The World Bank "Doing Business 2012" report ranked Kazakhstan No. 49 among the 185 nations assessed, ahead of China at No. 91, Turkey at No. 71, Poland at No. 55, Russia at No. 112, Belarus at No. 58 and Kyrgyzstan at No. 70.
Part of the Plan
The momentum provides all the more reason for a nation to stage a big blow-out party. But the Astana Expo plan is predicated on President Nazarbayev's initiatives to protect the planet and "green" the economy, including the decisions to shut down the world's largest nuclear testing site and voluntarily give up the world's fourth largest nuclear arsenal, even as the Republic is still home to 25 percent of the globe's uranium.
As for the greening, much like the Masdar project in the UAE (which has in common with Astana designs from futuristic architects Foster + Partners), the Kazakh bid "will address the urgent challenge of developing alternative energy solutions in a city that symbolizes the spirit of innovation."
Also already up and running is an EXPO-2017 Assistance Fund to support research in future energy and help train skilled professionals from developing countries at Nazarbayev University in the development and introduction of renewable energy sources. The new English-language university saw over 3,200 applicants register for the 2013-2014 school year, 38 percent of them in the engineering school.
At a regional level, the initiatives tied to the Expo aim to address many issues in Central Asia and the CIS that are related to energy and environmental security, including water, says the Kazakhstan government. "By hosting EXPO-2017, Astana intends to be a showcase for demonstrating the latest global developments in these areas and become a hub for developing alternative energy solutions across Central Asia," said the country's Expo victory statement in November. "Kazakhstan has enormous potential in renewable energy, particularly in wind and solar. Wind power can potentially produce 25 times more energy in a year than is currently produced from its hydrocarbons."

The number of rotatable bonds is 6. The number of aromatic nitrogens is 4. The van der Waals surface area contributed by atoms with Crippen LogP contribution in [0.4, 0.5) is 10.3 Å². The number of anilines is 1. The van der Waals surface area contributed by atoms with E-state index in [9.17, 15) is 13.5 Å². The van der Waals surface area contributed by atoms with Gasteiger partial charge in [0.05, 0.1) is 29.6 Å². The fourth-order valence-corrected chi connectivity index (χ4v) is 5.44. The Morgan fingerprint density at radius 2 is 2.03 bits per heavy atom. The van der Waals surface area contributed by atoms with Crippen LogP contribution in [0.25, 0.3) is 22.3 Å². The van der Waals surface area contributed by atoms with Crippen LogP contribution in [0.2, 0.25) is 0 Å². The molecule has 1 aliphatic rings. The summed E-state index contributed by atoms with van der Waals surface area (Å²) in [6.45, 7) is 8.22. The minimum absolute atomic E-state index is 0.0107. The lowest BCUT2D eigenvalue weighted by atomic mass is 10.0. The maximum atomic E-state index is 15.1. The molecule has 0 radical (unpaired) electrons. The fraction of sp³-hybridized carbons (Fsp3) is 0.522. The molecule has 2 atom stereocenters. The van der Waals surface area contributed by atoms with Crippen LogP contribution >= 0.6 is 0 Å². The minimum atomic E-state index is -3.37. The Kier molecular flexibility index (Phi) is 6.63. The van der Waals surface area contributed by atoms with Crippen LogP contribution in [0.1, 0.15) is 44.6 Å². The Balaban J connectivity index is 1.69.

Such goals certainly are in line with the New City of Astana master plan, conceived by the late Japanese architect Kisho Kurokawa as a shift from the "Age of the Machine Principle" to the "Age of Organic Life." Chief among the plan's components, for instance, is a man-made forest to the south of the city that will not only protect it from dust in the windy season, but stimulate "eco-industry, biotechnology and eco-media industry" as well as innovative environmental technologies, alternative energy and recycling systems, all with the goal of becoming "a Sustainable and Zero Carbon City of the 21st Century."
Along the way, the city features some architectural oddities and trophies, among them the Baiterek Tower or "Tree of Life," which holds an "egg" atop a steel tower. Take the elevator up to the egg and you can see a triangular gold ingot in which President Nazarbayev's handprint has been cast.
The Foster structure is the Palace of Peace and Accord, a pyramid-shaped structure which hosts a triennial Congress of World Religions. Kazakhstan is home to 130 ethnicities, and prides itself on, among other qualities, an understanding of what diversity really means. According to the national government website, the structure took 2,000 people to build, supplemented by the Kazakh army for the final push.